As the mother of three children, I understand the special brand of “mom guilt” that comes along with having a middle child. I am consumed with fear that I’m not giving my 4-year-old son the attention and adoration that my oldest and youngest naturally demand and attract. In reality, my husband and I divvy up our time and resources equally among all our children, but still, the fear is there.
So, when I read a particularly heartfelt post on Facebook this week, about a mom’s guilt over missing her daughter’s trophy ceremony, my heart throbbed and my eyes got a bit wet. Because I totally got it.
The voice behind the post is Claire Treacy, a mother of three and blogger at Mammys Bright Side, who was particularly torn up over missing her middle child’s camogie trophy ceremony recently. (In case you’re unfamiliar, camogie is an Irish stick and ball sport, and is kind of like softball for American girls.)
Wracked with guilt, Treacy took to her Facebook page soon after the ceremony, where she penned a beautiful tribute to her second born — not only to apologize for not being there, but also to tell her daughter just what she means to her.
Yep … get out the tissues, it’s a heartfelt letter, y’all.
In the post, Treacy writes:
“This happens quite frequently, more than I care to admit. You see child 2, well, she’s pretty much perfect. You would think that’s a good thing, I mean it is, it’s just in between her sisters ever growing list of after school activities, playdates and general stroppy cow syndrome, and her brothers ability to lose his mind along with copious amounts of shit throughout the day because of such things as: His pasta not being ‘long enough’ or his socks not being ‘short enough’ (I’m not even joking), Child 2 and her happy-go-lucky, non-sh*t-giving little self sometimes gets the least of my attention throughout the day.”
But in the midst of the daily chaos, this is what she hopes her daughter knows:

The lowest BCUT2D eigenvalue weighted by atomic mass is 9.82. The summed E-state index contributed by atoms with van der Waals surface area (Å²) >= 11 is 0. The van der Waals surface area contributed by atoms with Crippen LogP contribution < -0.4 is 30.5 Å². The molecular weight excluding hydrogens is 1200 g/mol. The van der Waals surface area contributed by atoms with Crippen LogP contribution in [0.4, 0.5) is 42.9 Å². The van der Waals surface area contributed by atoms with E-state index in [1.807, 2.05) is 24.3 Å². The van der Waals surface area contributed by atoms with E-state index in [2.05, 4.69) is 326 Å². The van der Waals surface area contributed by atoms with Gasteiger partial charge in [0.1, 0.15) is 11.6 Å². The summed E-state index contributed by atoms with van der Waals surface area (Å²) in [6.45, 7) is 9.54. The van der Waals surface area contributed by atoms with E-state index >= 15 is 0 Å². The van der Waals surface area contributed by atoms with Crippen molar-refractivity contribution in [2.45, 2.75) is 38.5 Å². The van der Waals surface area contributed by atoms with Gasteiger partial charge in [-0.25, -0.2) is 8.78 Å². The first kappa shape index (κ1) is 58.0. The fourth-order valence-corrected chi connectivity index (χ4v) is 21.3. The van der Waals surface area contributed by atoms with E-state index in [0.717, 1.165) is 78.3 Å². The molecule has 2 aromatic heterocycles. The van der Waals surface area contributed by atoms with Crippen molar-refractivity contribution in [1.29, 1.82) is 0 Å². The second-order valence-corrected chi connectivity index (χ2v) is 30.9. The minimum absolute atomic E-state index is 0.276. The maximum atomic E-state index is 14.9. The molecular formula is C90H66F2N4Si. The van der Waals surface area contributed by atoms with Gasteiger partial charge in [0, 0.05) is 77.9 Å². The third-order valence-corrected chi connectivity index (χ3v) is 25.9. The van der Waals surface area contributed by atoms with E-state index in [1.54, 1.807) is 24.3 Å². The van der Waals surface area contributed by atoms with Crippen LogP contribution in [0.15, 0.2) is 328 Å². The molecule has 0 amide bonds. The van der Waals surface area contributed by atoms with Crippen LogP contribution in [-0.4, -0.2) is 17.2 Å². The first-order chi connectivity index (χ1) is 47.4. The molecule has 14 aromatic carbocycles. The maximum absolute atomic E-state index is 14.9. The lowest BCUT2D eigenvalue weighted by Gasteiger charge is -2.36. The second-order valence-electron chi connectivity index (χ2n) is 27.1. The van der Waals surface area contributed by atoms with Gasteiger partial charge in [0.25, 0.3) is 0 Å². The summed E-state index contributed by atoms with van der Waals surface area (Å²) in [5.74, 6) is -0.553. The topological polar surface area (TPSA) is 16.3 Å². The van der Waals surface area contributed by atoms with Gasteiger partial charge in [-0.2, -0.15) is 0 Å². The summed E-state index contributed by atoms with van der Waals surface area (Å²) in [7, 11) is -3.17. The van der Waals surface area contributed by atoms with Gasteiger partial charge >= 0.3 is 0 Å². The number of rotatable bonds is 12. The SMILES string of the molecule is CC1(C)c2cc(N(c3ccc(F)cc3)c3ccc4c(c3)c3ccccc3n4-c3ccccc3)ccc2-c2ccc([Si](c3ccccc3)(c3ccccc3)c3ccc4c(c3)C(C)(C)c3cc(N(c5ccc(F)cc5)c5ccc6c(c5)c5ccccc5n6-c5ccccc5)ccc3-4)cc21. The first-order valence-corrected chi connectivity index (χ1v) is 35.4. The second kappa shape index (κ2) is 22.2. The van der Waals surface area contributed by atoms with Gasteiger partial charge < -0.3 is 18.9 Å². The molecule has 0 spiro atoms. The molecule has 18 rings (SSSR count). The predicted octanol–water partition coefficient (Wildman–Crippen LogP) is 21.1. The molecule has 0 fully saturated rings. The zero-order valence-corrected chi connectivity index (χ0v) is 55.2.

“I see you. I see you in the mornings, your big smile as you go with the flow, humming and without complaint completely oblivious to the other two scalds who by 8 AM have usually been the cause of me cursing under my breath 465,000 times …
I see you never fighting over what’s on the television — always just happy if their happy,
I see you share every single thing you own without question, I see you always thinking of your brother and sister, no matter what you get you always make sure your not empty handed for them coming home, I see you sometimes get anxious before school or in crowds, I see you breathing with me and taking me in, I see you watch me wipe your tears, I see you then bravely walking in.”
Mom guilt is a powerful force, Treacy tells Babble that if she could give her kids a strong message about her love for them — the kind of thing that they would each know in their heart of hearts it would be, “I hope they always know I did my very best. I get up every single day and I give this whole motherhood malarkey my all, but mostly I hope they know how much I enjoy doing just that.”
I asked Treacy a question that has always plagued me — do you think your middle child feels left out? She say:
“I don’t think she feels left out at all. It’s definitely more to do with mammy guilt. Being a mother is a bit like being a juggling act, you’re constantly trying to keep all the balls in the air, even after the most perfect of days you’ll get into bed that night and think about what you could have done better.”
Kids will get bumps and bruises and hurt feelings as they grow — we can all expect that. And moms, well … our job is do our best to make sure our kids each feel loved, heard, respected, and revered. And when you have three kids perhaps the only person to worry the most about everyone getting their fill of those important virtues is mom. After all, it is our jobs as mothers to make sure our children are each absolutely 100% taken care of.